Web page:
Friday, 31 October 2014

James Ravilious: hunters in the snow

When Seamus Heaney was about to describe his potato seed-cutters, he invoked Breughel, saying, 'You'll know them if I can get them true'. I lived in Devon at the time James Ravilious took these photographs of north Devon farmers working with their sheep and dogs during a blizzard. I remember my own road being full of snow and I think Ravilious got his farmers true.

Ravilious is one of those artists who start people off talking about Englishness as though he were expressing some peculiar quality about us. What I like about these photographs is the way he could put all that behind him while he was working alongside these men. The harsh conditions provided him with the best opportunity he had to show that he could do more than just show how people lived in rural England.


The snow provided large areas of white but alongside them he has a tremendous range of tones. It's one of those paradoxical things about monochrome - in the right hands, it can be used to get the feel of things of themselves. In the 1920s Arthur Rigden Read was masterly in the way he got the sense of silk or sacking or feathers by using what was more or less black-and-white. Being a photographer Ravilious could work directly with the light to render those extraordinary armfuls of hay. These photographs are not about who we are, they are about what we are.

The Beaford Archive hold all the negatives for the photographs taken between 1972 and 1989 and all of them can be viewed online. All I have done here is to look at one aspect of his work, but I think there is something profound about the ones here. His father, Eric, never achieved anything like this. James found a way of retrieving something, much the way his farmers did.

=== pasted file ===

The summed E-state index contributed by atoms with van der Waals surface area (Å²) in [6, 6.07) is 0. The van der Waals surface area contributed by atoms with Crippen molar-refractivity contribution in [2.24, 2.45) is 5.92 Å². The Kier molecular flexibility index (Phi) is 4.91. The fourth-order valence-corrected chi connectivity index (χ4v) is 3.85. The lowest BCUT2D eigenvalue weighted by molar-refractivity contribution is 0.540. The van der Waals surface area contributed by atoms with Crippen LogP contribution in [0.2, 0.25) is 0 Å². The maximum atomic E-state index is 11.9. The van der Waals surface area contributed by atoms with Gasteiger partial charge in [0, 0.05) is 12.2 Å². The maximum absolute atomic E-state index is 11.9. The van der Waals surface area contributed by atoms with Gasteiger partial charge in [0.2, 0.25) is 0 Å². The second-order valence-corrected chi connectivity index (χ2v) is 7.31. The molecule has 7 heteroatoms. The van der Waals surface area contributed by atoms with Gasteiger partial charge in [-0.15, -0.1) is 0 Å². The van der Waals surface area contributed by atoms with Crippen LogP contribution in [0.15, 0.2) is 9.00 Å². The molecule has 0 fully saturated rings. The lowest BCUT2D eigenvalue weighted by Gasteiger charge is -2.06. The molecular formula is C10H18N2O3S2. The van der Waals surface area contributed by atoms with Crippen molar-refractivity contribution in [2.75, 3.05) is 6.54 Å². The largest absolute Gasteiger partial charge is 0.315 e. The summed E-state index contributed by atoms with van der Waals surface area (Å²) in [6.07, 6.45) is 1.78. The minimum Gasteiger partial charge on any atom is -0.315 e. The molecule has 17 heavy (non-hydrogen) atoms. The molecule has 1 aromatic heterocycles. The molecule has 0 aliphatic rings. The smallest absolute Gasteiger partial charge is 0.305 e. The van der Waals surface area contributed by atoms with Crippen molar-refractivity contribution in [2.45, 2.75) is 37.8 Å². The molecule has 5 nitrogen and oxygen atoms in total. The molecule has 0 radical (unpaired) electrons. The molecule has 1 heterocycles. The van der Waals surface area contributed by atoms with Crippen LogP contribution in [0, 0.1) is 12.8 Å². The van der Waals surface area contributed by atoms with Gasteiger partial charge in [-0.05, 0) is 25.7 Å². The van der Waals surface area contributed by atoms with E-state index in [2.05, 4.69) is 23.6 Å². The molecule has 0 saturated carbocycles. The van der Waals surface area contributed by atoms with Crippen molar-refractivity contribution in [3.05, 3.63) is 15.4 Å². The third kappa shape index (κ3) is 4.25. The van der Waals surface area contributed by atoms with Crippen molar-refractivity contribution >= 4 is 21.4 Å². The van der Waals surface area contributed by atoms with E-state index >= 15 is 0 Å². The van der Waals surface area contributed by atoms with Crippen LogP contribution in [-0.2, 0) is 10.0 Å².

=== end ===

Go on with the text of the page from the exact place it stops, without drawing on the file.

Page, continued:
The photographs are a record of events and of a way of life and he never lost touch with very ordinary things, but some of these also go well beyond that. You can see the sense of rhythm he achieved (especially in the photograph above) and the way he could build on it, and sometimes get somewhere very unusual. There are political borders and real borders, often within countries themselves. Modern life doesn't recognise such things by and large but Devon is a borderland and I think Ravilious picked that up.


  1. Wonderful photos. They reminded me of the Larkin poem about 'lambs that learn to walk in snow':
    They could not grasp it if they knew,
    What so soon will wake and grow,
    Utterly unlike the snow.

    Please keep up the great work with this blog. I stumbled across it a few months back while searching for something else and I'm hooked.


  2. Glad you like the blog, Chris. I didn't know the Larkin poem but I have a book called 'All around the year' with photographs by James Ravilious and poems by Ted Hughes.

    It was the first post with photography and all has been quiet till now on the comments, so I appreciate yours. Must now get on with the follow-up post.

  3. As a lurker for some time -- and a Ravilious fan for longer -- I'm delighted by your thoughts on his photos. I wonder, too, what you make of his colour works.

    Many thanks for inspiring me to look more closely, on this occasion and others.

  4. I'm pleased it was this post that has led some of the lurkers, as you put it, to comment, Kerry. It shows that readers want more than just colour prints.

    As for Ravilious colour work itself, there are two of them, Eric and James, who were father and son. If James ever did anything in colour, I don't know it.